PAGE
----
United Kingdom: Home Office, Operational Guidance Note – Iran, November 2011, OGN v7.0, available at: [accessed 27 February 2018].

Freedom House, Freedom in the World 2018 – Iran, 19 January 2018, available at: [accessed 1 March 2018].

United Kingdom: Home Office, Country of Origin Information Report – Iran, 31 January 2008, available at: [accessed 27 February 2018].

Human Rights Watch, Iran: Investigate Killings of Protesters, 2 January 2018, available at: [accessed 1 March 2018].

Freedom from Torture, Turning a blind eye: Why the international community must no longer ignore torture in Iran, December 2017, available at: [accessed 2 March 2018].

United States Congressional Research Service, Iran: Politics, Human Rights, and U.S. Policy, 8 January 2018, available at: [accessed 2 March 2018].

Amnesty International, Iran: Scheduled execution of man arrested as teenager is an all-out assault on children’s rights, 15 August 2017, available at: [accessed 2 March 2018].

Human Rights Watch, Iran: Deaths of Detained Protesters Raise Concerns of Ill-Treatment, 9 January 2018, available at: [accessed 2 March 2018].

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Iranians in Canada – settlement experiences

Iranian Community Growing on P.E.I., CBC News, 7 December 2011.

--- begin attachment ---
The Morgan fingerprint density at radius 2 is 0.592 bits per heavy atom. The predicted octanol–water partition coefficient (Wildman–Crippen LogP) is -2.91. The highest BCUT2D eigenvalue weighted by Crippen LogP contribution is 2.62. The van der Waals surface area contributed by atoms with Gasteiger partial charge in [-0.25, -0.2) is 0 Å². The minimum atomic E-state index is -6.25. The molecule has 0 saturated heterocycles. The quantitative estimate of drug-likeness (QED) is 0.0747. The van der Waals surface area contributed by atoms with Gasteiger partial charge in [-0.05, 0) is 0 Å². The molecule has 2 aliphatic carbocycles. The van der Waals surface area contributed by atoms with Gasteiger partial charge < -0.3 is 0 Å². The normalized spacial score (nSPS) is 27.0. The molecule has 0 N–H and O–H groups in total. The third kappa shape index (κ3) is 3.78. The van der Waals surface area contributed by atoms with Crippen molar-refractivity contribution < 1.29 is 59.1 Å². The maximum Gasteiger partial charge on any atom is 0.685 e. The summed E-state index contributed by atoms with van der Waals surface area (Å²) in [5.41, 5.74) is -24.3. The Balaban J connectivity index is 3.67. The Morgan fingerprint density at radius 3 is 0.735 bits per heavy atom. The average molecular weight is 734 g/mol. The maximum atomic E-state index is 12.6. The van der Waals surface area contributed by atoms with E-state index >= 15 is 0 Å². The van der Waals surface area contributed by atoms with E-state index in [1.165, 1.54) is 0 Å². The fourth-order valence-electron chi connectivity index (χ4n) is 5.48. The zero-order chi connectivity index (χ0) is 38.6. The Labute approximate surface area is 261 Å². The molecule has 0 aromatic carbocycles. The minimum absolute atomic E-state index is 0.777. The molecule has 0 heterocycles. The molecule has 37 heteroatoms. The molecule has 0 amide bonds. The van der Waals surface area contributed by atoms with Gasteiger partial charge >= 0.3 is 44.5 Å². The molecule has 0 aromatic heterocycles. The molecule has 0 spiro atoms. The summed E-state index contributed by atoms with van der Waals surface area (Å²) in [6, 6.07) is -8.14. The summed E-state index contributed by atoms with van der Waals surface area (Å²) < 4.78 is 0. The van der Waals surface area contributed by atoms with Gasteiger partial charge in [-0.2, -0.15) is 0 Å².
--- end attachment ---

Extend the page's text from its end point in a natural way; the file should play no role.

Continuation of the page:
Staying Put? The Settlement Experiences of Iranian Immigrants in Halifax, Wallace J. Porter R., Dalhousie University, 2010

Between 2005 and 2009, Iran became one of the most significant immigrant sending source countries to Nova Scotia. This report looks at the settlement experiences of Iranian immigrants in Halifax and whether they plan on staying in the province. Through interviews with Iranian immigrants, the author explores the factors which influence newcomers in developing a sense of belonging to Canada

Away from home: Iranian woman, displacement cultural resistance and change, Haideh Moghissi, Journal of Comparative Family Studies, vol. 30(2), 1999

The author looks at the construction of cultural identity within the Iranian Diaspora.

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Ethno-specific organizations & associations

Disclaimer: RSTP is not responsible for, nor does it necessarily endorse these organizations. Their activities are not necessarily those of RSTP.

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Cultural profiles [accessed March 12, 2018].